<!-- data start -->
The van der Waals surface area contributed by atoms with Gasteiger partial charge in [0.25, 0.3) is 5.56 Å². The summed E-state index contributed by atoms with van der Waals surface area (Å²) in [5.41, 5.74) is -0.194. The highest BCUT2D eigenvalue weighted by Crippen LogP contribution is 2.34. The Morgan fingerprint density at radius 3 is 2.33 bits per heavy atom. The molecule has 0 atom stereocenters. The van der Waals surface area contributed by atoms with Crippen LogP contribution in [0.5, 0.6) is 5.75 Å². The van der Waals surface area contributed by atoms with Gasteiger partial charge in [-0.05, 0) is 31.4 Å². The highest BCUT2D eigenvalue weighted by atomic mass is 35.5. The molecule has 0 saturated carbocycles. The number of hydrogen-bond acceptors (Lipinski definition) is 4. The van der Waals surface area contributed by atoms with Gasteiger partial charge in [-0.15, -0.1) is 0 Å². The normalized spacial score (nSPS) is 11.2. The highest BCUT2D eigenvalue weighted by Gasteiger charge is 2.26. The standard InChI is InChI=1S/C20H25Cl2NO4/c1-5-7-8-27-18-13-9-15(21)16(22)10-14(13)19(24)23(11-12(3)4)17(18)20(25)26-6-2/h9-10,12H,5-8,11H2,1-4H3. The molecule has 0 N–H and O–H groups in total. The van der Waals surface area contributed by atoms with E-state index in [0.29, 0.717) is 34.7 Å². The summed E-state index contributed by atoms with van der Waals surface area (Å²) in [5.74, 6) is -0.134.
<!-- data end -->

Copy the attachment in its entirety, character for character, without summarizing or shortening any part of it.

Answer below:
The van der Waals surface area contributed by atoms with Gasteiger partial charge in [0.25, 0.3) is 5.56 Å². The summed E-state index contributed by atoms with van der Waals surface area (Å²) in [5.41, 5.74) is -0.194. The highest BCUT2D eigenvalue weighted by Crippen LogP contribution is 2.34. The Morgan fingerprint density at radius 3 is 2.33 bits per heavy atom. The molecule has 0 atom stereocenters. The van der Waals surface area contributed by atoms with Crippen LogP contribution in [0.5, 0.6) is 5.75 Å². The van der Waals surface area contributed by atoms with Gasteiger partial charge in [-0.05, 0) is 31.4 Å². The highest BCUT2D eigenvalue weighted by atomic mass is 35.5. The molecule has 0 saturated carbocycles. The number of hydrogen-bond acceptors (Lipinski definition) is 4. The van der Waals surface area contributed by atoms with Gasteiger partial charge in [-0.15, -0.1) is 0 Å². The normalized spacial score (nSPS) is 11.2. The highest BCUT2D eigenvalue weighted by Gasteiger charge is 2.26. The standard InChI is InChI=1S/C20H25Cl2NO4/c1-5-7-8-27-18-13-9-15(21)16(22)10-14(13)19(24)23(11-12(3)4)17(18)20(25)26-6-2/h9-10,12H,5-8,11H2,1-4H3. The molecule has 0 N–H and O–H groups in total. The van der Waals surface area contributed by atoms with E-state index in [0.29, 0.717) is 34.7 Å². The summed E-state index contributed by atoms with van der Waals surface area (Å²) in [5.74, 6) is -0.134.